Mexican painter Frida Kahlo was born July 6 1907 and died at the age of 47.
Frida Kahlo led a traumatic life, she contracted Polio at the young age of six, and was seriously injured on a bus after the vehicle collided with a trolley car in 1925. As the result of the accident was a broken spinal column, a broken collarbone, broken robs, a broken pelvis, eleven fractures in her right leg, a crushed and dislocated right foot and a dislocated shoulder. Also, an iron handrail pierced her abdomen and her uterus, which seriously damaged her reproductive ability. Frida suffered extreme pain for most of the remainder of her life.
In 1929 Frida Kahlo married the Mexican painter, Diego Rivera, whose work she admired.
Poet Pascale Petit has a collection What the Water Gave Me: Poems After Frida Kahlo – this collection contains fifty-two poems on the voice of Frida Kahlo. Some are close interpretations of Kahlo’s work, while others are parallels or version homages where Petit draws on her experience as a visual artist to create alternative ‘paintings’ with words. More than just a verse biography, this collection explores how Kahlo transformed trauma into art after the artist’s near fatal bus accident. Petit, with her vivid style, her feel for nature and her understanding of pain and redemption, fully inhabits Kahlo’s world. Each poem is an evocation of “how art works on the pain spectrum”, laced with splashed of ferocious colour.
Petit’s collection was shortlisted for the T S Eliot Prize 2010 and is currently on the shortlist for Wales Book of the Year 2011.
A poem from What the Water Gave Me ‘My Birth’:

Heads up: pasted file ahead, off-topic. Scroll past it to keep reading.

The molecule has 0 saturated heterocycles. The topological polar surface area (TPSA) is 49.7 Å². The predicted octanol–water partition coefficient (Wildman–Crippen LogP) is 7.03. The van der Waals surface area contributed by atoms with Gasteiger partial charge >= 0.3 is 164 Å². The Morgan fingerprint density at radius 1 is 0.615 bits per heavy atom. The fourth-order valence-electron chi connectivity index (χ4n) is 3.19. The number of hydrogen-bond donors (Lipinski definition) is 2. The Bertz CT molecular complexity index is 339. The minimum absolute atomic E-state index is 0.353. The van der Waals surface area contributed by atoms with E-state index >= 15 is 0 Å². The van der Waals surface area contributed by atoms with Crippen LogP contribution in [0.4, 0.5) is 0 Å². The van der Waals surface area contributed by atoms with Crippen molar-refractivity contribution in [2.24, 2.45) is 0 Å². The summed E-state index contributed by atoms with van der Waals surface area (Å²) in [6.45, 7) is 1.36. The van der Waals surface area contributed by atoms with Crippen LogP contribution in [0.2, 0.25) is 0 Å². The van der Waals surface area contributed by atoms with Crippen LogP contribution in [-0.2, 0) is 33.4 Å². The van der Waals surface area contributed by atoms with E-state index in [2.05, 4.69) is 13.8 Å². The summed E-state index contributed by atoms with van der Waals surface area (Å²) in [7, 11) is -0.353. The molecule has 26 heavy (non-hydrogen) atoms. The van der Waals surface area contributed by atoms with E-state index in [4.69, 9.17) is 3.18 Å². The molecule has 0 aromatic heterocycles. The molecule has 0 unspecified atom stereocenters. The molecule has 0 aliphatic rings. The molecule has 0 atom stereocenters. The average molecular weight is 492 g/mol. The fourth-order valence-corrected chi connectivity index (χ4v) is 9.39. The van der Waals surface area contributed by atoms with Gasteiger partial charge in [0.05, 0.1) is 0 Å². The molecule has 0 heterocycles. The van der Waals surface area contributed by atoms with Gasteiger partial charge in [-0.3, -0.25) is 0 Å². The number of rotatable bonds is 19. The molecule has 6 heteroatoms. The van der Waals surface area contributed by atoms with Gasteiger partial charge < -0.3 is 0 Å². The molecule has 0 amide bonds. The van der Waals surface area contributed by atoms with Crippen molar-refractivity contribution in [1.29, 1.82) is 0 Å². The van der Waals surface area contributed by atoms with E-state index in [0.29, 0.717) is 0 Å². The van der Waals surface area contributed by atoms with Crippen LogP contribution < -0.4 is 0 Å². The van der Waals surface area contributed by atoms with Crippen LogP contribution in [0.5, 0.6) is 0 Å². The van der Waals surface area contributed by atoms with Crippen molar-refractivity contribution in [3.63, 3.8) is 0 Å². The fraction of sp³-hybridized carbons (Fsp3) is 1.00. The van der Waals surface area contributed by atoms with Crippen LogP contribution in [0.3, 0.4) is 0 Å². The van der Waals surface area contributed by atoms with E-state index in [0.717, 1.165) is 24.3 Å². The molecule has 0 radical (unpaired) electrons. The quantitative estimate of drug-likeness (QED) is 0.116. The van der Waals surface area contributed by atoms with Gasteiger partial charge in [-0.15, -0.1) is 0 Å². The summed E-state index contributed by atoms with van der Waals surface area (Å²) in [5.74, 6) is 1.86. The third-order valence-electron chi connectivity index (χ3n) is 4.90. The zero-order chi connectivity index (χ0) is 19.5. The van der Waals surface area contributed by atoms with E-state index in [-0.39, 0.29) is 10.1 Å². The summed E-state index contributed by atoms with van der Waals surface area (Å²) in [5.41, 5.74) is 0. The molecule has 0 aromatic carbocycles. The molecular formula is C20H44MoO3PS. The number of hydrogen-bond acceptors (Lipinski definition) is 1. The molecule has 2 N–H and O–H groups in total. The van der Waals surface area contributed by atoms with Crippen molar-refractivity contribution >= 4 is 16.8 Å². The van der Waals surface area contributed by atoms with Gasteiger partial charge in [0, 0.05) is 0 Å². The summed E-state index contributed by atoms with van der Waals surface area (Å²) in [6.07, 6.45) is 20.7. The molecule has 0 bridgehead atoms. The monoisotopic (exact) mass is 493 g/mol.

I swivel my emerging head
so you can recognise me
by my joined-up eyebrows.
My mother’s face is covered
with a sheet, so are her breasts –
they will never feed me.
Through the pink fog, I can see
with these baby painter’s eyes
how bare a room can be,
dominated as ours is by that picture
of the weeping Virgin.
Even my unhappiest paintings
will joyful. Look at how
I wear my mother’s body
like a regional dress –
its collar gripping my neck.
For now, her legs are my arms,
her sex is my necklace.
Some of the many review received for this wonderful collection:
“Pascale’s poems are as fresh as paint, and make you look all over again at Frida and her brilliant and tragic life.” — Jackie Kay, Observer Books of the Year
“Poems about paintings rarely set off fireworks, but this is ekphrasis with a difference: Petit speaks in Kahlo’s voice with eerie believability.” — Time Out
“This arresting ollection… exploring the way trauma hurts an artist into creation, celebrates the rebarbative energy with which Kahlo redeemed pain and transformed it into paint.” — Ruth Padel, Guardian